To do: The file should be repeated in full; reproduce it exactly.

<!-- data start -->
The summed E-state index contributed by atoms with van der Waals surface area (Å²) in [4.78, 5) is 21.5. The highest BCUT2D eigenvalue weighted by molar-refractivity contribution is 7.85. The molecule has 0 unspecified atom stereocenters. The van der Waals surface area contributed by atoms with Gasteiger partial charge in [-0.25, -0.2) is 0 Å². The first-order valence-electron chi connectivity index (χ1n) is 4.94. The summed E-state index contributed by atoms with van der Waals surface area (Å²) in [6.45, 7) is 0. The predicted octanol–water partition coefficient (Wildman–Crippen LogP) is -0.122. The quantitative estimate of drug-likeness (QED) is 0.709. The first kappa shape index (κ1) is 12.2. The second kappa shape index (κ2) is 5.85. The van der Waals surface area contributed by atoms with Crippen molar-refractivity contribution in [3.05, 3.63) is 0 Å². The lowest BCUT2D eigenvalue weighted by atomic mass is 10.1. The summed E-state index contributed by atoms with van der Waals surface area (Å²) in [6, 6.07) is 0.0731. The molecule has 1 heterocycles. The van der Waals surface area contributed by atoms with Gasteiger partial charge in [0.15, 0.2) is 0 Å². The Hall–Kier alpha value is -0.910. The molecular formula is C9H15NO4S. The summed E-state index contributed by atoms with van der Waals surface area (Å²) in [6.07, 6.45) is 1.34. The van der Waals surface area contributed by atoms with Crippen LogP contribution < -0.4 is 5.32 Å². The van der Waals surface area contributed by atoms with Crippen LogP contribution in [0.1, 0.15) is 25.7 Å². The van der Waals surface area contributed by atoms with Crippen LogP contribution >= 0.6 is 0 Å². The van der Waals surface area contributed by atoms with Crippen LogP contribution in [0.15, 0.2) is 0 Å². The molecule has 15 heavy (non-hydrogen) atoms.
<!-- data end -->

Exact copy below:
The summed E-state index contributed by atoms with van der Waals surface area (Å²) in [4.78, 5) is 21.5. The highest BCUT2D eigenvalue weighted by molar-refractivity contribution is 7.85. The molecule has 0 unspecified atom stereocenters. The van der Waals surface area contributed by atoms with Gasteiger partial charge in [-0.25, -0.2) is 0 Å². The first-order valence-electron chi connectivity index (χ1n) is 4.94. The summed E-state index contributed by atoms with van der Waals surface area (Å²) in [6.45, 7) is 0. The predicted octanol–water partition coefficient (Wildman–Crippen LogP) is -0.122. The quantitative estimate of drug-likeness (QED) is 0.709. The first kappa shape index (κ1) is 12.2. The second kappa shape index (κ2) is 5.85. The van der Waals surface area contributed by atoms with Crippen molar-refractivity contribution in [3.05, 3.63) is 0 Å². The lowest BCUT2D eigenvalue weighted by atomic mass is 10.1. The summed E-state index contributed by atoms with van der Waals surface area (Å²) in [6, 6.07) is 0.0731. The molecule has 1 heterocycles. The van der Waals surface area contributed by atoms with Gasteiger partial charge in [0.15, 0.2) is 0 Å². The Hall–Kier alpha value is -0.910. The molecular formula is C9H15NO4S. The summed E-state index contributed by atoms with van der Waals surface area (Å²) in [6.07, 6.45) is 1.34. The van der Waals surface area contributed by atoms with Crippen LogP contribution < -0.4 is 5.32 Å². The van der Waals surface area contributed by atoms with Crippen LogP contribution in [0.1, 0.15) is 25.7 Å². The van der Waals surface area contributed by atoms with Crippen LogP contribution >= 0.6 is 0 Å². The van der Waals surface area contributed by atoms with Crippen LogP contribution in [0.15, 0.2) is 0 Å². The molecule has 15 heavy (non-hydrogen) atoms.